During the Renaissance, more rational work was discovered and described according to the principles of Aristotle and universities started to differentiate into “religious” and “free”. The most notable physicians of the time were Andreas Vesalius (1514-1564) who was born in Brussels and practiced in Bologna, Padua and Basel, Gabrielis Fallopio (1523-1562) who also practiced in Padua, Ambroise Paré of the Hotel Dieu in Paris (1510-1590) considered one of the fathers of modern surgery and Paracelcus who practiced in Basel and later in Vienna (1493-1541) (Romero-y Huesca et al., 2005). Modern western medicine The seventeenth century saw the expansion of modern Western medicine with the discovery of the circulation by William Harvey, the spermatozoa by Anthony van Leeuwenhoek, the capillary circulation by Marcello Malpighi, the ovarian follicles by Regnier de Graaf, the introduction of the obstetric forceps by the Chamberlen family and the obstetric crotchet by Francois Mauriceau. The Royal Society was also founded in 1660 (Dunn, 1999; Kaufman, 2005). During the eighteenth century, more scientific advances were made by Edward Jenner who developed the first ever known vaccine, William Smellie, master of British midwifery, William Hunter, the anatomist and obstetrician, André Levret who introduced a more modern obstetric forceps, Jean Louis Baudelocque the famous gyneaecologist, Bartholomew Mosse founder of the Rotunda Hospital in Dublin and Giovanni Battista Morgagni, father of modern anatomical pathology (Dunn, 1996; Dunn, 2004; Saliou and Girard, 2005). During the nineteenth and twentieth centuries, western medicine was permanently established as the leading school of medicine and other medical schools started to follow suite. Important discoveries were made by Robert Koch (1843-1910), Wilhem Conrad Röntgen (1845-1923), Louis Pasteur (1822- 1895), Aloïs Alzheimer (1864-1915), Claude Bernard (1813-1878), Marie Sklodowska-Curie (1867-1934) and Pierre Curie (1859-1906), Joseph Lister (1827-1912), Alexander Fleming (1881- 1955) and others.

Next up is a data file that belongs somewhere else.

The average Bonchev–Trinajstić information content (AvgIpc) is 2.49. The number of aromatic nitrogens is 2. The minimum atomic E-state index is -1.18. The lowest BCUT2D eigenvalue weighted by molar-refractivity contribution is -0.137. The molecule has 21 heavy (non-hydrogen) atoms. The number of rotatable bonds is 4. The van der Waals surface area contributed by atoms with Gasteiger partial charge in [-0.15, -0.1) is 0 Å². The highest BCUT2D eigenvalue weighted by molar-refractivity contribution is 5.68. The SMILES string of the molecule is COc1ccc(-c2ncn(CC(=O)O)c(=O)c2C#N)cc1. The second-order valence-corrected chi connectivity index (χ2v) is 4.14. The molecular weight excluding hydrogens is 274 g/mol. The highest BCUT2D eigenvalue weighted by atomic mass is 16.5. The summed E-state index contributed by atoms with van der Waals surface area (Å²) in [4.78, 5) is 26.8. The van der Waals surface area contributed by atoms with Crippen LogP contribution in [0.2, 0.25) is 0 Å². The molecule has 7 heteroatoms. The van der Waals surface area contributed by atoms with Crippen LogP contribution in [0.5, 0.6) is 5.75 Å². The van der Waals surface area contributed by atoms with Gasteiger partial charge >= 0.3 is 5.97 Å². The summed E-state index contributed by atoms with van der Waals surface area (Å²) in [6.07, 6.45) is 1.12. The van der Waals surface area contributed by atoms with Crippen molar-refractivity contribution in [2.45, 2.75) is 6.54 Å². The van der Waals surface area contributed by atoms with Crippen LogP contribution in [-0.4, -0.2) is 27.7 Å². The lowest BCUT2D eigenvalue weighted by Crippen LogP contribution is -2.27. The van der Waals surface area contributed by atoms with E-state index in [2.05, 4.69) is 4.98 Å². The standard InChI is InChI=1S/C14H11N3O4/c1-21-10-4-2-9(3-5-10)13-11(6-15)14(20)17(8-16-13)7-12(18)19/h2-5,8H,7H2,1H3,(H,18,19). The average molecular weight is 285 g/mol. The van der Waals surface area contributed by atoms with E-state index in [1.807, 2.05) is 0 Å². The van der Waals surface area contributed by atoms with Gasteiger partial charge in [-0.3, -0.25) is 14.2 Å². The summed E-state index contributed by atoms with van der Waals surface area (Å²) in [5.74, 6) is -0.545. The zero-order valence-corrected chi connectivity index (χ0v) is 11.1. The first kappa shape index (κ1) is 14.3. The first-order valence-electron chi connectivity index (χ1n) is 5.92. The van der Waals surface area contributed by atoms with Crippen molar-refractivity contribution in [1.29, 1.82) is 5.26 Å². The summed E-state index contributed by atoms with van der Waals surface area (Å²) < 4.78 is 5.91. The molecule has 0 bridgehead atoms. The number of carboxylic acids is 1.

But despite these developments and the great leaps taken by modern medicine, the practice of medicine was frequently tainted by procedures and treatments based on experience rather than evidence. In every specialty, some of these treatments and procedures continued to be practiced on the basis of tradition, despite the lack of scientific evidence.
In 1972, Professor Archie Leman Cochrane, a Scottish epidemiologist published his book Effectiveness and Efficiency: Random Reflections on Health Services (1972) where he advocated the return to the basic concepts behind evidence-based practice, first formulated by Aristotle (Fig. 10). He criticized the medical profession for much of its practices based on experience rather than evidence and awarded the gynaecologists the wooden spoon. When Cochrane died in 1984, his work was honored by the establishment of the Cochrane Collaboration (Sackett and Rosenberg, 1995; Culp, 2002, Winkelstein, 2009). The explicit methodologies used to determine the “best evidence” were subsequently established by the McMaster University research group (Sackett, 1998). The term “evidence based” was first used in 1990 (Eddy, 1990). The term “evidence-based medicine” first appeared in the medical literature in 1992 (Guyatt et al., 1992). Today, evidence-based medicine has permeated all medical disciplines and the national and international medical bodies have embraced it as the right way of practicing medicine. In many specialties, evidence-based guidelines are continuously being formulated by these bodies and are continuously being updated as new evidence emerges (Sackett, 1998; Sackett et al., 2007). It is therefore only appropriate, at this point in time, to remember that evidence-based medicine is in fact a revival of a concept formulated twenty four centuries ago by the great philosopher Aristotle, father of logic.
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Hassan N. SALLAM
Professor in Obstetrics and Gynaecology, University of Alexandria, and Director of the Suzanne Mubarak Regional Center
for Women’s Health and Development, Alexandria, Egypt.
SOURCE F, V & V IN OBGYN, 2010, 2 (1): 11-19 ,HISTORY OF MEDICINE